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Atlantis: Poems by by Mark Doty

Atlantis: Poems by

by Mark Doty

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235374,486 (4.29)5



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3.5 i love poetry, it is often soothing to me, makes me look at things in different ways. This book came in my Strand book box, and it was a poet of which I had never heard. It highlights the beauty of the natural world, some striking images are invoked. It is also about death, death due to AIDS, but also the natural death due to their natural cycle in nature. Sunflowers, green crabs and even mackerel. It is hard to describe poetry without including a sample, unless it is a widely known poet. Unfortunately, however, all the poems are too lengthy, and I would be thing way to long. So you'll have to take my word for it, if you enjoy poetry give this one a chance. ( )
  Beamis12 | Aug 13, 2018 |
At the time I first read this in 1995 I might have given it five stars. I loved it so. It was the first collection of poetry that I read hot off the presses and it was th first contemporary collection that felt essential to me. Now I chafe against the poems' easefulness, though it seems very unfair to call a book about losing one's lover to AIDS easeful. But what matters is that then I loved this book. Everything about it. ( )
  wordlikeabell | Jul 23, 2012 |
A collections of poems using luminous descriptions of the physical world, both natural and manmade, to illuminate the longings of life -- a life attempting to come to terms with death. Haunting and inspiring. ( )
  snash | Jan 31, 2010 |
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Amazon.com Amazon.com Review (ISBN 0060951060, Paperback)

"I was so filled with longing / --is that what sound is for?-- / I seemed to be nowhere at all," Mark Doty rhapsodizes while watching geese fly in "Migratory," another double vision in his award-winning fourth book, Atlantis. Forming a moving elegy to the poet's lover, Wally, the individual tercets and couplets speak in a cautious but brave rhetoric combining the best of Frost and Bishop. The book removes its mourning clothes and goes downtown, full of rage, to sit in the steam baths of the edgy "Homo Will Not Inherit," in which the speaker says, "I'll tell you what I'll inherit: the margins." Indeed, Doty's speakers are most likely found in tidal, watery margins that indulge his double vision of land and sea interweaving like body and spirit. Atlantis begins merely as marshland uncovered at low tide:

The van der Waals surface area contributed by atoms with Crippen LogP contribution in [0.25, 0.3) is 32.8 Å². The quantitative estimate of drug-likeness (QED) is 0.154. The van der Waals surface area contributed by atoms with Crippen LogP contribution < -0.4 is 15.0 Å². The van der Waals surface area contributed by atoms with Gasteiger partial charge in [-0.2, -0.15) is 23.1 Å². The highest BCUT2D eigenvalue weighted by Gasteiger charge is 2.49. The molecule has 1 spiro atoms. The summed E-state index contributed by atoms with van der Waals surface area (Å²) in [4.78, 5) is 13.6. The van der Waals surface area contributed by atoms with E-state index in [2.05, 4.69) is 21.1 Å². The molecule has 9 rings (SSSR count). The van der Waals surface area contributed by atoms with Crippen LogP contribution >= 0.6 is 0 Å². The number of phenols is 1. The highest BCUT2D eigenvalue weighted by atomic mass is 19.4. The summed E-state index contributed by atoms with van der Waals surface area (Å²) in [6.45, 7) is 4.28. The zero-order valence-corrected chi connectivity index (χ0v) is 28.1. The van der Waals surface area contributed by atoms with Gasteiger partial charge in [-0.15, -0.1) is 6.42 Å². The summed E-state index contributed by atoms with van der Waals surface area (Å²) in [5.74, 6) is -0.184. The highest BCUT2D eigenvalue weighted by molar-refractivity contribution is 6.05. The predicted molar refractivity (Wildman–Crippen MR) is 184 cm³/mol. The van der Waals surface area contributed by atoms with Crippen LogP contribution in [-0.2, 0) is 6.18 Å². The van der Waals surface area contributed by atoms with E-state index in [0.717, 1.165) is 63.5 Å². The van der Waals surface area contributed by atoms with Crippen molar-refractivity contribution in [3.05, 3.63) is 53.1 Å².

Now the tide's begun
its clockwork turn, pouring,

in the day's hourglass
toward the other side of the world,

and our dependable marsh reappears
...And our ongoingness,

what there'll be of us? Look,
love, the lost world

rising from the waters again:
our continent, where it always was....

This austerity lapses into sentimentality only once, when Wally pets a dog. Yet even here, Doty delivers an aesthetic message, that the touch "isn't about grasping / ...so much will / must be summoned, / such attention brought / to the work--which is all / he is now, this gesture." It is as though Wally's death has released Doty from the uneasy assurances of earlier poems, causing him to rediscover how life exists in metaphor, and at one remove, the language of poetry. "Description is travel," he writes, and like Frost in "Birches," he travels along his metaphors, climbing until they bend and bring him back to a world changed by the experience. Atlantis and his previous book, My Alexandria, are valuable chronicles of sensibility and intelligence laid bare. -- Edward Skoog

(retrieved from Amazon Thu, 12 Mar 2015 18:15:53 -0400)

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"In his latest collection, Atlantis, Doty claims the mythical lost island as his own: a fading paradise whose memory he must keep alive at the same time that he is forced to renounce its hold on him. Atlantis recedes, just as the lives of those Doty loves continue to be extinguished by the devastation of AIDS. Set in the harbor village of Provincetown, whose charming, cluttered landscape Doty brings to life, the collection chronicles the illness and death of Doty's beloved partner, as well as many others whose worlds have been both ravaged and broadened by this disease. Doty's struggle is to reconcile with, and even to celebrate, the evanescence of our earthly connections - to those we love, to the shifting physical landscape, even to our strongest feelings - and to understand how we can love more at the very moment that we must consent to let go."--BOOK JACKET.… (more)

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